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Subject: RE: What makes a song last?
From: MGM·Lion
Date: 28 Aug 12 - 01:30 PM

Indeed, Steve. Harry Clifton's Pretty Little Polly Perkins is certainly one that has lasted.

Before a Northerner chips in to claim to the contrary, George Ridley's Cushie Butterfield followed it, not vice versa. Ridley was, nevertheless, another of the same sort ~~ Blaydon Races. & so was his NE contemporary Joe Wilson ~ Keep Your Feet Still, Geordie Hinny.

The question in this thread applies equally indeed to Music Hall & such songs as the above, as well as to pop 'standards'. Why do so many more people associate Marie Lloyd with My Old Man rather than The Boy I Love Is Up In The Gallery?

~M~


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Subject: RE: What makes a song last?
From: Larry The Radio Guy
Date: 28 Aug 12 - 01:30 PM

It's interesting that for each criteria, we can always find an exception.

Simplicity?   Well how do you explain "Raindrops Keep Falling On My Head?"

A good melody?   Would You are My Sunshine apply?   Think of other songs that have a dreadful melody but everybody still sings.   Can't off the top of my head......but I do remember remarking on that with a few songs.

Timeless lyrics?   Well, I guess that's tautological.....if the lyric lasts forever, than I guess it's timeless. But what really makes them timeless? For example "I ride an Old Paint".....very few people even know what most of the words mean, but we sing them.   And I'm sure there's lots of better examples of that.

I'm sure there must have been some actual research done on the factors of a long lasting song.   I'm wondering if anything definite has been found, or whether it really is a matter of chance (or some version of 'payola'?).


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Subject: RE: What makes a song last?
From: Steve Gardham
Date: 28 Aug 12 - 01:42 PM

I'm sure there are many factors involved. One factor many of them have in common is a simple memorable tune. However an obvious exception is out of Dibdin's thousands of songs the one that some people can still sing is 'Tom Bowling' which has quite a decorated arty tune.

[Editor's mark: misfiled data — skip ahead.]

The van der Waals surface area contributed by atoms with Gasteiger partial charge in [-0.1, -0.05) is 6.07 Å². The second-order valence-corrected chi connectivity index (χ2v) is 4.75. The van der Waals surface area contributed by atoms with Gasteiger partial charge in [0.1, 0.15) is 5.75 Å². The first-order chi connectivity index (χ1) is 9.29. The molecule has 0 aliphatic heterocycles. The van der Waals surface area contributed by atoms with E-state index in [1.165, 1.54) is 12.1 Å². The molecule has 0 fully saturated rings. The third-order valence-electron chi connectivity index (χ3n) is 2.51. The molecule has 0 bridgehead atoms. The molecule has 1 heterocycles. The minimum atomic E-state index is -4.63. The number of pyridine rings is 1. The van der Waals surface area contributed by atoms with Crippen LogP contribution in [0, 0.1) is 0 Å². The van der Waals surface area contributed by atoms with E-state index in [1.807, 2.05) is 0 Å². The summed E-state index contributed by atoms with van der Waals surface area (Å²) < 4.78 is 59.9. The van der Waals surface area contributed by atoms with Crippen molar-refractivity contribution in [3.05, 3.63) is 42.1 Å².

Be careful in using phrases like 'a dreadful melody'. Remember 'one man's meat....'


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Subject: RE: What makes a song last?
From: GUEST,mg
Date: 28 Aug 12 - 03:37 PM

I am also curious about what makes a song an anthem...why Dixie? Why Sonny's Dream? Fields of Athenry? When all sorts of us common folk like it and know at least bits of it..when people want to sing it all together in a soccer stadium...it can have inane words..Dixie has a verse about pancakes which is about the only one anyone can remember....

Some might be very particular to place..20,000 Cornishmen will know the reason why...

Maybe some of them anchor us geographically.


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Subject: RE: What makes a song last?
From: Steve Gardham
Date: 28 Aug 12 - 03:59 PM

Some songs that are actually given the title 'anthem' have nothing at all to do with the place, but they have been sung often in that place and locals from surrounding villages associate it with that place, e.g., Holmfirth, Noahdale, Staithes, Castle Hill, all in Yorkshire.


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Subject: RE: What makes a song last?
From: Bert
Date: 29 Aug 12 - 12:42 AM

What nobody has said it yet? A song lasts longer if it has lots of words.


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Subject: RE: What makes a song last?
From: Jim Carroll
Date: 29 Aug 12 - 03:28 AM

Probably a drift away from your question, but-
It is sometimes interesting (to me anyway) in what form the songs survive.
We recorded an old County Clare singer in London in the 80s.
We would record in the car (he was shy at singing at home as his family knew him only as a dancer, but had no idea he had the 80-odd songs he gave us).
After the session we would invariably reire to the pub, where he would spend the rest of the evening telling us 'yarns'; stories, usually bawdy, or jokes without punchlines. Among these were several narrative versions of songs, including 'The Bishop of Canterbury' about a bishop who met Cromwell on the road and was challenged, at the forfeit of his life, to answer three impossible questions.
One interesting rarety was the story of a fiddler and his wife on a sea voyage.
The ship's captain fancies the woman and bets the fiddler his ship and cargo against the fiddler's instrument that he can bed her.
The woman, having been told of the bet, goes to the captain's cabin followed by the fiddler, who, in whispers, encourages her to resist.
The story has two sung verses (roughly, from memory)

Hold on my love, Hold on my love,
For the space of half an hour,
If you hold out, I have no doubt
The ship and goods are ours.

and when the woman gives in:

I can't my love, I can't my love,
He has me by the middle.
He's big and strong and holds me long
And you have lost your fiddle.